Use the KISS principle in all your marketing materials

The KISS (Keep it Short and Simple) principle can – and should – be used in your marketing and promotional materials. When it comes to writing, the KISS principle may also be called a plain language approach. And it makes your marketing more powerful and effective.

Regardless of what you call it, a simple, short approach is the most effective for marketing. This applies to both the amount of content and its presentation in your marketing materials. The first step is to eliminate unnecessary words. Next, review your document to ensure that the words are short, simple and easy to understand.

Some word processing programs tell you the reading level of the documents you write. For example, in my version of MS Word, I can do this by accessing

Tools >

Spelling and Grammar >

Options >

Show readability statistics.

This shows me the grade level of the text. For most marketing documents, a grade six or seven reading level is recommended. That’s for native speakers! Remember that you are marketing to people whose first language is not the same as yours. If the reading level comes out higher than grade 7, your sentences may be too complex to sell effectively.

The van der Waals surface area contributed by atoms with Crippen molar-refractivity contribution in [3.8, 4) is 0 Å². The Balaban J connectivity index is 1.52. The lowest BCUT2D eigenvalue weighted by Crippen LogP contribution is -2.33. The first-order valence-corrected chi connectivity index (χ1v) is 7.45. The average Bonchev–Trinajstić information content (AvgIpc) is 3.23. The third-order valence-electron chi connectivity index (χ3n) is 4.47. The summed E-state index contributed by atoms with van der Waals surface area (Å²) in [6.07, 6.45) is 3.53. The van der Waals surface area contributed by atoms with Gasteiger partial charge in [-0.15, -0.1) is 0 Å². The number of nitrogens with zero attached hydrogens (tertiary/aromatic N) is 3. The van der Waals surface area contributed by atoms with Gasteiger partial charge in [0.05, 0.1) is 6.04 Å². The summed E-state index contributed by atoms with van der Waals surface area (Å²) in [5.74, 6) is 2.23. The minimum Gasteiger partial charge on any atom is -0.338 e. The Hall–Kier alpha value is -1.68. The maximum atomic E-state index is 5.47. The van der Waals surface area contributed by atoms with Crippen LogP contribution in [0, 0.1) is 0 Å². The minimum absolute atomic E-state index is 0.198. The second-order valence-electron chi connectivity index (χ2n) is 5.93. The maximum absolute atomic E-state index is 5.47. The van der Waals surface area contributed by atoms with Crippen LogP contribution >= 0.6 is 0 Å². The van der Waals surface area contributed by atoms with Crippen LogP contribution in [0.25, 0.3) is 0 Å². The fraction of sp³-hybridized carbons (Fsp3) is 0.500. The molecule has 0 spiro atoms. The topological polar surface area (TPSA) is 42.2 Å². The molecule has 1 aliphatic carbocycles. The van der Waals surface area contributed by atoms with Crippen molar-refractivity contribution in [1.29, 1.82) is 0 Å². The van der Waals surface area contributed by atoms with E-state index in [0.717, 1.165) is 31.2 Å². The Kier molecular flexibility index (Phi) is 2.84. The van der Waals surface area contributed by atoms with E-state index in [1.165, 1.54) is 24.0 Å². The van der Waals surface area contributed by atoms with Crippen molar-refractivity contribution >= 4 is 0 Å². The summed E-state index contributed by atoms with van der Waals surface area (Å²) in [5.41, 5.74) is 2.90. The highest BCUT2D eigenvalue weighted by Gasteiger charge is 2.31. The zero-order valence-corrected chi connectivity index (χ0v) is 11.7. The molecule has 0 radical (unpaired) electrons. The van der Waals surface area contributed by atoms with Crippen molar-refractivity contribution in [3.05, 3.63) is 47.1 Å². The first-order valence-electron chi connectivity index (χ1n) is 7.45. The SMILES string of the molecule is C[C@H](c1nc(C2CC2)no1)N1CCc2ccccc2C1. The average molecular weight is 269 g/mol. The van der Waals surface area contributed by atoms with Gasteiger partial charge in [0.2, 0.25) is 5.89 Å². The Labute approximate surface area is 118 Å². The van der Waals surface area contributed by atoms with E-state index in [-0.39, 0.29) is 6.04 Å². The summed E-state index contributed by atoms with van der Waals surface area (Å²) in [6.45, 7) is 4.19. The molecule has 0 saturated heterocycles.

Avoid colloquialisms in your international marketing material. If you were an ESL student, what would you think if you read, “…homestay families will look out for students…” in a brochure? Does that mean “keep vigil over them” or simply “protect them as their own parents would”? The phrase as it is could be difficult for a non-native speaker to understand.

You could re-word the above phrase to read: “Our homestay families care for you as part of their own family.”

Review your marketing materials to ensure they follow the KISS principle. You will find that students are more interested in your program because they understand what it is about.


This post is an excerpt from 101 Ways to Market Your Language Program It is “Idea # 10: Use the KISS principle in all your marketing materials”


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Update – January 2018 – This blog has had over 1.8 million views thanks to readers like you. If you enjoyed this post, please “like” it or share it on social media. Thanks!

Sarah Elaine Eaton is a faculty member in the Werklund School of Education, University of Calgary, Canada.


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